Deconstructable Systems for Sustainable Design of Steel and Composite Structures

  • Primary Investigator(s): Lizhong Wang, Lucas N. Troup, Kyle Coleman, Mathhew J. Eckelman, Jerry Hajjar, Clayton Brown, and Mark D. Webster
  • Institution: Northeastern University
  • Year Completed: 2016

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According to the U.S. Energy Information Administration, construction and use of buildings consumed almost half of the total energy used in the United States in 2012. Design for Deconstruction (DfD) of buildings, first proposed in the 1990s, aims to minimize the environmental impacts and reduce the pollution and waste produced during construction and demolition of buildings by reclaiming the materials at the end of the service life of buildings. Contrary to the conventional material flow in buildings, which starts with the extraction or recycling of raw materials and ends with the disposal of debris in landfills, DfD attempts to close this loop by reusing the salvaged materials in future construction projects. As the most ubiquitous type of structural steel framing for commercial and residential buildings, traditional steel-concrete composite flooring system makes the most efficient use of the two materials, with steel being subjected to tension and concrete resisting compression. However, in this system the concrete slabs are poured integrally with the supporting steel framing systems, inhibiting the separation and reuse of the structural components.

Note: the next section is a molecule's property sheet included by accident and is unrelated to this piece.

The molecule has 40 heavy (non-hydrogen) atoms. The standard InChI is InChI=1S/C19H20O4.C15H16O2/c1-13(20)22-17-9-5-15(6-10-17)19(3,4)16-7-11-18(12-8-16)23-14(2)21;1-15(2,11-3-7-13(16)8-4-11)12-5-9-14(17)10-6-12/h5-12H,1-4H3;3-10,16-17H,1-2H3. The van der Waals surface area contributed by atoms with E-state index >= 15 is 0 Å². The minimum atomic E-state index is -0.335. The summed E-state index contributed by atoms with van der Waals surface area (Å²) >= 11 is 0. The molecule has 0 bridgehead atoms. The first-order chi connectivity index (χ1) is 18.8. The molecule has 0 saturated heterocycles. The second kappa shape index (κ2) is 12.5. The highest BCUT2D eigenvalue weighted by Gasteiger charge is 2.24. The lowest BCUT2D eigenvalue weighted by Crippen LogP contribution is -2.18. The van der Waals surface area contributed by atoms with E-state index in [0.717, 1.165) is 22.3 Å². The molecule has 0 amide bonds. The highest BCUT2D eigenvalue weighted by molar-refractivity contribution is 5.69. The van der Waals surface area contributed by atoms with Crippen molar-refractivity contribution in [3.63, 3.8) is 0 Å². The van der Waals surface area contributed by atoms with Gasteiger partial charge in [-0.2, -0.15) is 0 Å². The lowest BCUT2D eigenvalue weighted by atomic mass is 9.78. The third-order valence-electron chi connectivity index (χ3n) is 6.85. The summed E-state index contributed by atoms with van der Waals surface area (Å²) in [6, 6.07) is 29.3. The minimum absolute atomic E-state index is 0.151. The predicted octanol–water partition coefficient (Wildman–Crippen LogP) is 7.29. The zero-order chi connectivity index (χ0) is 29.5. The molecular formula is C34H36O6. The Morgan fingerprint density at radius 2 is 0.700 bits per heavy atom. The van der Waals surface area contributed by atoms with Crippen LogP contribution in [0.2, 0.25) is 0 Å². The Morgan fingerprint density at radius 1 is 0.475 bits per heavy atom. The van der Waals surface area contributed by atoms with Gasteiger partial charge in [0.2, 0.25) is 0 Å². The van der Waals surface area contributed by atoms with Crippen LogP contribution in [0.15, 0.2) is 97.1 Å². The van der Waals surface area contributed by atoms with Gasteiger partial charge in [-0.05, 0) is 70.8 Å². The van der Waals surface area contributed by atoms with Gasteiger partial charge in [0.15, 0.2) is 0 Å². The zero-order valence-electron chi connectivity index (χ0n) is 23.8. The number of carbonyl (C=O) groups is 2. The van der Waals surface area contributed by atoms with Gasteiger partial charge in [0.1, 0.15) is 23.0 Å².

The objectives of the proposed research are to develop new structural system concepts for deconstructable steel and steel-concrete composite construction to facilitate DfD coupled with the use of recycled materials in sustainably optimized construction. The proposed system not only maintains the benefits offered by composite construction but also enables disassembly and reuse of the structural components.

This report illustrates the deconstructable composite floor system utilizing clamping connectors. This floor system is anticipated to be used along with all-bolted construction for the remainder of the structure to facilitate deconstruction. A solution for connecting all the precast concrete planks in their plane using threaded rods is also presented. Diaphragm behavior is then briefly introduced, and computational results are provided to demonstrate the diaphragm response of the deconstructable composite floor system. The experimental program for investigating the performance of the system is introduced. Pushout tests are conducted to quantify the strength and ductility of the clamping connectors and evaluate the influences of the parameters. The test results along with collaborating analysis results for the pushout tests indicate that the strength of the ductile clamping connectors is comparable to that of the steel headed stud anchors. In addition, the behavior of the clamping connectors will be further validated through full-scale beam tests in which the flexural behavior of the deconstructable composite beams is investigated comprehensively. This report culminates with conclusions and recommendations for future work.

Further Information

Further information on this project, including additional reports and references, can be found on the Design for Deconstruction website here: